Image: eflon via flickr

Image: eflon via flickr

I can’t imagine a world without bookstores. Of course, 5 years ago I would have said I couldn’t imagine a world without record stores. Always a record store junkie, I was slow to embrace online music sales, one, because I appreciate the actual CD, & two, just because I love the atmosphere inherent in a good record store. But for the most part, I’ve accepted browsing and shopping for my music online.

There are definitely advantages: I can listen to samples & I can buy only what I want. Admittedly, online music sales have likely increased my music buying given the fact that I can try before I buy. Still, I always make a point to stop by my favorite record store in LA–Amoeba–when I’m in the neighborhood or when I really do want the hard copy of a favorite CD. I’m thankful Amoeba, and all the other independent stalwarts, have held-out. But, I guess if they too disappeared I would survive.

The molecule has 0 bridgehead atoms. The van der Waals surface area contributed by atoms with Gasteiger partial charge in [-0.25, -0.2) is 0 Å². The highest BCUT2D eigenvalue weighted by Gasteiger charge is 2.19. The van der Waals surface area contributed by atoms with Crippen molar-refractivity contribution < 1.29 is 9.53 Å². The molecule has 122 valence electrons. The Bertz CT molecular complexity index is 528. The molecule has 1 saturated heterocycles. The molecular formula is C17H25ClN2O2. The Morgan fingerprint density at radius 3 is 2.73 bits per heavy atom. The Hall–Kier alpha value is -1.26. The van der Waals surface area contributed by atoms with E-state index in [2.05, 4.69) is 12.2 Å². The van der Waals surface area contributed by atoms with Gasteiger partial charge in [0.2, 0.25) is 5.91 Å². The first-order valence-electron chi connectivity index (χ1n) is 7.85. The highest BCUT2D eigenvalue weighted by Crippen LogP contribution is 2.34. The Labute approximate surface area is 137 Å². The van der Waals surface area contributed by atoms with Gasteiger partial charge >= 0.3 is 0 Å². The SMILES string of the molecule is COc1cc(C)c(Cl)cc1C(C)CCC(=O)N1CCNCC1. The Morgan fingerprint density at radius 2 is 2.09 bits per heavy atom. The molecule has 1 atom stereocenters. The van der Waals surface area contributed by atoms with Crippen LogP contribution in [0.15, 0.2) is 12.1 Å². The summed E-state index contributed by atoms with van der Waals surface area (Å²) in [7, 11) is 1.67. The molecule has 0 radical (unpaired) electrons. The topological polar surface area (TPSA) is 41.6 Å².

However, I can’t say the same for my favorite bookstores. (more…)

Even though I’m still wallowing in the middle of my own personal wasteland, AKA draft #2, I’ve started to pay attention to the business side of publishing. Yes, I have a ways to go before I need to face it head on with my own work, but the fact is, I find the publishing industry fascinating, so I don’t mind learning all the intricacies of the process, from writing to publication.

The bleakness of the publishing industry is a constant theme these days. I even touched on it in my post/rant yesterday on the state of journalism. And I’ve heard and read over and over again that literary fiction doesn’t sell. You would think that would make me reconsider my work-in-progress, but the fact is, I’m not writing for publication nor am I catering my writing to what sells. I am writing this story, which falls into the category of literary fiction, because it is the story I want to tell. It is also a story I would like to read. That has always been my foremost priority, writing a book I like. If someone else should ever like it as much as I do, well, great. But as I slog away at draft #2 that’s not my focus and it’s not what keeps me motivated on those days I just want to be done with it and chuck the whole damn thing. (more…)